Wednesday, June 27, 2007
What will etxrasolar planetary atmospheres be like?
The giant outer planets have atmospheres very similar to the composition of the primordial solar nebula, as the larger mass worlds could hold onto more of the primordial atmosphere.
For exoplanets, we expect similar relationships to hold. Large, Jovian style worlds should have atmospheres very similar to Jupiter or Saturn for example. However, in many extrasolar systems the worlds have migrated inwards to much hotter regions, so their atmospheres will probably have evolved to some degree from that of Jupiter. Hot super Jupiters like HD 149026b are very dark, as dark as charcoal, suggesting their atmosphers are no longer Jupiter standard .
To give an idea of how this may affect a world, lets take the super-earth Gliese 58 c. Just to refresh your memory, Gliese 581 C is a 1.5 Earth radii planet that was originally thought to be in the habitable zone of its host star, but outside the orbit of a "hot Jupiter" Gliese 581b. The history of Gliese 581c's formation will be critical to its atmospheric composition. If Gliese 581c was formed from the debris of a terrestrial-like world shattered when Gliese 581b migrated to its present star hugging location (see Mandell 2007), Gliese 581c would have lost most of its original atmosphere, and had to develop a new one from out gassing of volatiles in the rocks that formed it. So if Gliese 581c is a terrestrial world, then it could have a predominantly CO2 atmosphere. How dense is a good question, as we still don't have a clear idea of the original atmosphere s of Earth, Venus or Mars when they formed, anywhere between between 1 Bar and 20 Bars (where 1 Bar is the atmospheric pressure of current Earth, Venus is around roughly 90 Bar).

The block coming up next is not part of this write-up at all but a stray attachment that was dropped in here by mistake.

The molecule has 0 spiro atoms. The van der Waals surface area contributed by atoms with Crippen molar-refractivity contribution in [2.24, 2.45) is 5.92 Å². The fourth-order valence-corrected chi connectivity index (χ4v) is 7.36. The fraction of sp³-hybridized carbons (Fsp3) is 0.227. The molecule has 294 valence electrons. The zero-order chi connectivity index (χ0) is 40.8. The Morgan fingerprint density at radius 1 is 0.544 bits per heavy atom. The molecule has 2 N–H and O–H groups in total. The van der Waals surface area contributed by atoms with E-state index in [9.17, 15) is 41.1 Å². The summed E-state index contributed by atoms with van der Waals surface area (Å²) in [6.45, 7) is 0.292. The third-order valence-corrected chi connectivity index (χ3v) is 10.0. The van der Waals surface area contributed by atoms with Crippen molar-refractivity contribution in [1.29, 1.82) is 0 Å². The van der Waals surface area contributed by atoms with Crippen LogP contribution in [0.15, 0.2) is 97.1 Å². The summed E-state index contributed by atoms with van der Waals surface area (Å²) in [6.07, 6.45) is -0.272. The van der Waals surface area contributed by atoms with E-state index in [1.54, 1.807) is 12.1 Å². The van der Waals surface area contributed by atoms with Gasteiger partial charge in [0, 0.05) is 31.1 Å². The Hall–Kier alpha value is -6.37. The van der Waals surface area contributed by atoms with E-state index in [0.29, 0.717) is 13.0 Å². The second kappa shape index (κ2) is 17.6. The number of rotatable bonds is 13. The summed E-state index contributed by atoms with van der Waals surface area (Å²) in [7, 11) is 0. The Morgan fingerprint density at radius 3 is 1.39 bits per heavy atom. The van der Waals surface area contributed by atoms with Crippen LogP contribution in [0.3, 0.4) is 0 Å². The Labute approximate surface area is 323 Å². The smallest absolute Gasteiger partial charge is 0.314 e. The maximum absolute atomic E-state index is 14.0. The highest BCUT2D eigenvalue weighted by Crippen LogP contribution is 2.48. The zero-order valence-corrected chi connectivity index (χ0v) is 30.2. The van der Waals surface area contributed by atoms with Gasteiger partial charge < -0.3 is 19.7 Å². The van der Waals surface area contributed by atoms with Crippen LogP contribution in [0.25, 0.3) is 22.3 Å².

So while we have a fairly good idea of what an exoplanetary atmosphere may be like, the evolution of these worlds atmospheres may be far from simple, and surprises may wait us when we finally get in a position to look at the m in some detail.
Formation of Earth-like Planets During and After Giant Planet Migration Mandell AM et al. The Astrophysical Journal, volume 660, part 1 (2007), pages 823–844